When I was a child, I would cry when I was called names. It didn’t seem like anyone else was getting the same treatment, but in victim mode, one seldom sees anyone else’s pain and misery but their own.
My mother would say that words could not hurt me, and would recite the little ditty that we all were probably told: “Sticks and stones may break my bones, but words will never hurt me.”
It’s a nice jingle, but unfortunately, it is not true. Words matter; language matters, and while one’s words will not result in a broken nose or limb, those same words can result in a broken spirit which is worse, because it is not easily fixable.
Once a person’s spirit is broken, words that might have rolled off his or her back go nowhere but stick to that spirit, seeping lingual venom into spirit-wounds that never healed. What might have been a casual exchange becomes a trigger for pain that was inflicted with words a very long time ago.
I think about the power of words and language on this, the fifth anniversary of the police shooting and death of Michael Brown and the week in which beloved author Toni Morrison died. Morrison was a genius wordsmith. No matter how removed anyone was from the black community, reading her words brought that community to the reader; it was impossible to walk away from her work the same way one walked toward it.
She talked about words and their power. She said that words “have the capacity to liberate, empower, imagine and heal, but cruelly employed, can render the suffering of the millions mute.” She said that “oppressive language does more than represent violence. It is violence.”
That sentiment leads me back to the August day that Michael Brown was shot. An 18-year-old-kid is an entity unto itself; an 18-year-old who is getting ready to go to college is yet another component of that entity, but an 18-year-old black kid going to college in spite of all odds represents the crème de la crème of a segment of this population which has lived on the fringes of a society which has continually use language to remind him or her of their status in the world.
As a black male, college-bound Michael Brown might have been feeling one thing at the beginning of that morning: pride and a tad of arrogance. He had “made it through” high school and was going to be somebody. He may have done what he was accused of doing in the convenience store, but he knew he wouldn’t do anything more than that. He, again, had “made it through.” He wasn’t going to mess up his life.
But the language he’d heard used against him and others in his community, particularly from law enforcement officers, were in his spirit. He was most likely irritated that he was forced to even listen to police officers and “respect” them in spite of the way they talked to him and other of his friends and family.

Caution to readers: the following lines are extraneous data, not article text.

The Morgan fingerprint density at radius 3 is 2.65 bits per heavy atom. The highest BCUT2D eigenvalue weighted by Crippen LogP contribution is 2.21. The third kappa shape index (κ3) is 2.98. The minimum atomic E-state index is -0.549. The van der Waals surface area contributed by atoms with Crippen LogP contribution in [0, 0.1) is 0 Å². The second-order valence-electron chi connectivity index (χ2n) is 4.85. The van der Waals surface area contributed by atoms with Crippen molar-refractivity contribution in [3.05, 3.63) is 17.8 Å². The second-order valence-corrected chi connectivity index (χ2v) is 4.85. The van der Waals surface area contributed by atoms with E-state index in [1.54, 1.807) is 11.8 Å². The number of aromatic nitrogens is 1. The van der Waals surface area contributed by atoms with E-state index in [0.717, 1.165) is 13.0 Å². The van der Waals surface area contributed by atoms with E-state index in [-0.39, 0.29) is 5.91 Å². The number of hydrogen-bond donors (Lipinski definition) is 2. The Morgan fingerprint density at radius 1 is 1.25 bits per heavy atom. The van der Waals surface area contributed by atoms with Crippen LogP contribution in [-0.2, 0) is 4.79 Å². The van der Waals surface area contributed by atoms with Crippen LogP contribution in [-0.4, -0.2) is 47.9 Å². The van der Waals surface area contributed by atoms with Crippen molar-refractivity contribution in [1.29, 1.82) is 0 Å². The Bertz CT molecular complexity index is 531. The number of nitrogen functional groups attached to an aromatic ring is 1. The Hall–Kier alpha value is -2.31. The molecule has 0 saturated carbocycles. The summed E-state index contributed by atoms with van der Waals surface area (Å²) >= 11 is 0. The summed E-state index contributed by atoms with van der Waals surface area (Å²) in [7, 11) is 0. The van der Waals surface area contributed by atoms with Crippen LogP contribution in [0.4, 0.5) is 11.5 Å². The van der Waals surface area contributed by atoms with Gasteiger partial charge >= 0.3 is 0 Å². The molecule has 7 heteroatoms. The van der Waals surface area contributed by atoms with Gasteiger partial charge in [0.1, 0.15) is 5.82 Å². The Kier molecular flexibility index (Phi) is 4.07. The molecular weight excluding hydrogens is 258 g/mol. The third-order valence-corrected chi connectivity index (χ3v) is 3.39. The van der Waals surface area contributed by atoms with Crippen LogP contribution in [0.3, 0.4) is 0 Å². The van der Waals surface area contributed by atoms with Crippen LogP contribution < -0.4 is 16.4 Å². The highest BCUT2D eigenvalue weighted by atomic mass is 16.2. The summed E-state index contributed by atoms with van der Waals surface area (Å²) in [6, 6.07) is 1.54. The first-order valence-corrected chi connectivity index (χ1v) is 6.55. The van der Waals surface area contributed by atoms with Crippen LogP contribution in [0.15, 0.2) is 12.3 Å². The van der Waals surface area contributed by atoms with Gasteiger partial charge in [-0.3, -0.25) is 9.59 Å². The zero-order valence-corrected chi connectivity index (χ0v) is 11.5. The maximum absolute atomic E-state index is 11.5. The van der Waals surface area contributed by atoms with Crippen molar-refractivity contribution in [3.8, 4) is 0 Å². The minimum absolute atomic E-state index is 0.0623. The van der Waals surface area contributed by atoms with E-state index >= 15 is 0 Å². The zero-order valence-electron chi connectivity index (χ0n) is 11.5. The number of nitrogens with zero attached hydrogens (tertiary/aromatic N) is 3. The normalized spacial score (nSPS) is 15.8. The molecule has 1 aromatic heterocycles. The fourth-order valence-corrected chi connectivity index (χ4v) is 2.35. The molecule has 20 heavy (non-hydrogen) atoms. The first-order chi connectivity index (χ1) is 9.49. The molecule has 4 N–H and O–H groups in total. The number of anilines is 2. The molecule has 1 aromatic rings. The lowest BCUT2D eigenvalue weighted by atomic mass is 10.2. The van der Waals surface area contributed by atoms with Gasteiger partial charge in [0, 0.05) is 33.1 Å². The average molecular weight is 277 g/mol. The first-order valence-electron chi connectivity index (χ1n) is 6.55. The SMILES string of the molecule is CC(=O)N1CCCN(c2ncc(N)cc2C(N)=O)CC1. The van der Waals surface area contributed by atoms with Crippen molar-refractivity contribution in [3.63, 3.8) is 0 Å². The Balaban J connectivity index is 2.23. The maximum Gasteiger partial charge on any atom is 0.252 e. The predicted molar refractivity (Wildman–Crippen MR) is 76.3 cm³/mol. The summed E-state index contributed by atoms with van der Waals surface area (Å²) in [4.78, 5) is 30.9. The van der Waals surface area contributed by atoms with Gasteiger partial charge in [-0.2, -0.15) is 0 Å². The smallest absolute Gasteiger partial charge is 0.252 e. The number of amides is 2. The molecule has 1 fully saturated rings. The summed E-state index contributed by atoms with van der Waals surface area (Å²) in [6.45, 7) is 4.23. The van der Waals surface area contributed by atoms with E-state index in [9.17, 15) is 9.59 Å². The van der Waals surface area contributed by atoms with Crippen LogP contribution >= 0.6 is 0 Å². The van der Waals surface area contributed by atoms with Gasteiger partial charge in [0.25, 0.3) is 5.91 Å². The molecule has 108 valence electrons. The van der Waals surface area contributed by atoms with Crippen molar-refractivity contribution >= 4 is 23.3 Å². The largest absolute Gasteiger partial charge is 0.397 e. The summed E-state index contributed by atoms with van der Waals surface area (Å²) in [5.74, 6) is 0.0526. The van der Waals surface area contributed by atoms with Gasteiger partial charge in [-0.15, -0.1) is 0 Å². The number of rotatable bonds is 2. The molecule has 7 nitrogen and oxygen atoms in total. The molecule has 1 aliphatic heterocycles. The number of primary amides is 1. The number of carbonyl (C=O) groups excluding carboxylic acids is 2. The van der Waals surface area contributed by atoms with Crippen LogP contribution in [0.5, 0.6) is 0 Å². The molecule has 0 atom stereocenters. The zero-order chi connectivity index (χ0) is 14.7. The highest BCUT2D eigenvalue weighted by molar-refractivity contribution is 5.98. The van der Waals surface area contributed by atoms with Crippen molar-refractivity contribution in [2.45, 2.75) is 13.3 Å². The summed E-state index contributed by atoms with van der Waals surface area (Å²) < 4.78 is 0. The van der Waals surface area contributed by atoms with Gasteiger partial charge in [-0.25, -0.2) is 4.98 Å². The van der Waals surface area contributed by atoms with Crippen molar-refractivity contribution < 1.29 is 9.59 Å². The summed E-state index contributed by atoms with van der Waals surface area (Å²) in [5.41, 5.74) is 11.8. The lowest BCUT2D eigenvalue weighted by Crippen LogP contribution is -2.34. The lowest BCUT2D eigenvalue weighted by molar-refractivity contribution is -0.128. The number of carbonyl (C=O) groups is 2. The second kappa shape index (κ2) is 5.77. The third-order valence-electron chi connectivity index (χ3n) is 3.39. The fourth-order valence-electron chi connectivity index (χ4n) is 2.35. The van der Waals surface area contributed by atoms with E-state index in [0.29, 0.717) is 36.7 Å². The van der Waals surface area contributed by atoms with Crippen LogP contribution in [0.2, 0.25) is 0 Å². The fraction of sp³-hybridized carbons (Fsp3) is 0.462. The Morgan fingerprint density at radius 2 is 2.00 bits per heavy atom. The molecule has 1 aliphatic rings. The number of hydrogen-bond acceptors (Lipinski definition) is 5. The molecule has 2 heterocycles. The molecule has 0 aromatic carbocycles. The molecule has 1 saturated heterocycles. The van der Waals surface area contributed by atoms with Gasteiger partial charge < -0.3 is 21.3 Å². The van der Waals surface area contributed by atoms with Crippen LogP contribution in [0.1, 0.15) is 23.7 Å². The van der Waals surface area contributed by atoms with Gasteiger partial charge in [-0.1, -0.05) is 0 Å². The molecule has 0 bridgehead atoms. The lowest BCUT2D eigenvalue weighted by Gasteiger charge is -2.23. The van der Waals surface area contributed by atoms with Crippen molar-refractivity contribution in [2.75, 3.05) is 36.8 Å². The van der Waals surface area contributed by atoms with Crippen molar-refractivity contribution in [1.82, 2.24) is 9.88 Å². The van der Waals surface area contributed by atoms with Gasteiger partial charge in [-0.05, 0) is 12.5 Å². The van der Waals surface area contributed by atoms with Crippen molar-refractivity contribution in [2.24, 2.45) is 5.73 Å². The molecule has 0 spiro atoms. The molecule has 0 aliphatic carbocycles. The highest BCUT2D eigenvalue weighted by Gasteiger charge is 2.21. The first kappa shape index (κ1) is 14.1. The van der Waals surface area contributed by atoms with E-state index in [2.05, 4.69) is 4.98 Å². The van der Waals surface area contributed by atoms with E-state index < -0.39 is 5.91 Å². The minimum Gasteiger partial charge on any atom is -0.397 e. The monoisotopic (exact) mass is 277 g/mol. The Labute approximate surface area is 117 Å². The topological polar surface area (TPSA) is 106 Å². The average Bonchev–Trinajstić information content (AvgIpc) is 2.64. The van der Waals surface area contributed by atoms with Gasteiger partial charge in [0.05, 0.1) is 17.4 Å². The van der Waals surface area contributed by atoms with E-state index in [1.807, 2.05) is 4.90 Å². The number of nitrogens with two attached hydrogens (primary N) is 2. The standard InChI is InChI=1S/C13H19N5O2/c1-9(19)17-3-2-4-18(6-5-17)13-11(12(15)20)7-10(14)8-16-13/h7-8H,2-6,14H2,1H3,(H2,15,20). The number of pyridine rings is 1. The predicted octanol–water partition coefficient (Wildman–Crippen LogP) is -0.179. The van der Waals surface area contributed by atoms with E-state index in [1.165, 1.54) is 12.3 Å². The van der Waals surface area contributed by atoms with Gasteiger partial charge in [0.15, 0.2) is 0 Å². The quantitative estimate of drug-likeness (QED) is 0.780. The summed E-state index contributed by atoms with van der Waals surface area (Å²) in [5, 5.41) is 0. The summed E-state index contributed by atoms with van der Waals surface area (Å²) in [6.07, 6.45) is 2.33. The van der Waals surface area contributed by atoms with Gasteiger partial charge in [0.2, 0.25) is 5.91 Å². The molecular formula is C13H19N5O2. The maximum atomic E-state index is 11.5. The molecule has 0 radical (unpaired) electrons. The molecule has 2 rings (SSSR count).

We do not know what happened on that day; accounts differ – but what we do know is that that officer used language to rile Michael, language that was at once disrespectful and challenging, language designed to reinforce the reality that in this society, law enforcement officers, no matter how little they themselves may obey and respect the law, have the upper hand. The hearers of their words, which are tinged with callous disregard for their humanity and dignity, are supposed to just be quiet and take the language so that hopefully, they can move on.
That wouldn’t happen on that day five years ago. The officer said something in a way that got to the sore spot of Michael Brown’s soul, the part that was tired of being jerked around by arrogant white cops, and he decided, “not today.” It was the language that was the initial violence, the words that Michael heard, that made him shake inside. He had been through too much and had worked too hard to “make it through” to take this officer’s disrespect.
And so the words escalated into a physical confrontation, resulting in Michael Brown being shot to death. The unspoken words, as police allowed Michael’s body to lie on the hot pavement for four hours while they worked to …get more words, more language, to justify what had happened …were a continuation of the violence that had begun between the officer and the young, unarmed, black man who was going to college.
When Michael Brown was killed, Morrison used language in a way only she could to describe the emotions felt by perhaps many. She said, “People keep saying, ‘We need to have a conversation about race.’ This is the conversation. I want to see a cop shoot a white unarmed teenager in the back. And I want to see a white man convicted for raping a black woman. Then when you ask me, ‘Is it over?’, I will say yes.”
Morrison’s language will keep us connected, will remind us who we are and what we endure as black people, and the tragedy of the murder of Michael Brown will ever remind us of how the violence called language can result in our being neutralized and extinguished by those who have little regard for people of color in this nation and in this world.
A candid observation.